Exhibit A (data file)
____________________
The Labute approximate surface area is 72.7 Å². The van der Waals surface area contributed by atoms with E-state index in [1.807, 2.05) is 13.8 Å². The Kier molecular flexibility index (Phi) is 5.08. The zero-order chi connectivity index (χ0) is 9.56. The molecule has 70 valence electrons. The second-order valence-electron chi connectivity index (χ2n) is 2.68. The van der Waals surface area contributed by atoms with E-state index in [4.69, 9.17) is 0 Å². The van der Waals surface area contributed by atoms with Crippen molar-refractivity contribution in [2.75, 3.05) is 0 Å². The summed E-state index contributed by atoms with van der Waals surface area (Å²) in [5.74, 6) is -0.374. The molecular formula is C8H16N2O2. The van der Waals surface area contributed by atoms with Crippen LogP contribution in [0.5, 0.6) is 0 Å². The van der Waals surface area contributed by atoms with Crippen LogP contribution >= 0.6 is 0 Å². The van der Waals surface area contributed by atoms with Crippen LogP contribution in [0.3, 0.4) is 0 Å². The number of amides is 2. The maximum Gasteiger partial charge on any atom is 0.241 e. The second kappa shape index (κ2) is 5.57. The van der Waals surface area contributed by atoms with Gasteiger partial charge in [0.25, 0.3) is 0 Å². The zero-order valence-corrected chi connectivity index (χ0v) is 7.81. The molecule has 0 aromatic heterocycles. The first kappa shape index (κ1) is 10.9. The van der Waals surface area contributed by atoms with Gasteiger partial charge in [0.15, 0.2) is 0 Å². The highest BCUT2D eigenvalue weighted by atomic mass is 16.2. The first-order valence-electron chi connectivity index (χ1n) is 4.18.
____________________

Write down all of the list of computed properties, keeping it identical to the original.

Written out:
The Labute approximate surface area is 72.7 Å². The van der Waals surface area contributed by atoms with E-state index in [1.807, 2.05) is 13.8 Å². The Kier molecular flexibility index (Phi) is 5.08. The zero-order chi connectivity index (χ0) is 9.56. The molecule has 70 valence electrons. The second-order valence-electron chi connectivity index (χ2n) is 2.68. The van der Waals surface area contributed by atoms with E-state index in [4.69, 9.17) is 0 Å². The van der Waals surface area contributed by atoms with Crippen molar-refractivity contribution in [2.75, 3.05) is 0 Å². The summed E-state index contributed by atoms with van der Waals surface area (Å²) in [5.74, 6) is -0.374. The molecular formula is C8H16N2O2. The van der Waals surface area contributed by atoms with Crippen LogP contribution in [0.5, 0.6) is 0 Å². The van der Waals surface area contributed by atoms with Crippen LogP contribution >= 0.6 is 0 Å². The van der Waals surface area contributed by atoms with Crippen LogP contribution in [0.3, 0.4) is 0 Å². The number of amides is 2. The maximum Gasteiger partial charge on any atom is 0.241 e. The second kappa shape index (κ2) is 5.57. The van der Waals surface area contributed by atoms with Gasteiger partial charge in [0.25, 0.3) is 0 Å². The zero-order valence-corrected chi connectivity index (χ0v) is 7.81. The molecule has 0 aromatic heterocycles. The first kappa shape index (κ1) is 10.9. The van der Waals surface area contributed by atoms with Gasteiger partial charge in [0.15, 0.2) is 0 Å². The highest BCUT2D eigenvalue weighted by atomic mass is 16.2. The first-order valence-electron chi connectivity index (χ1n) is 4.18.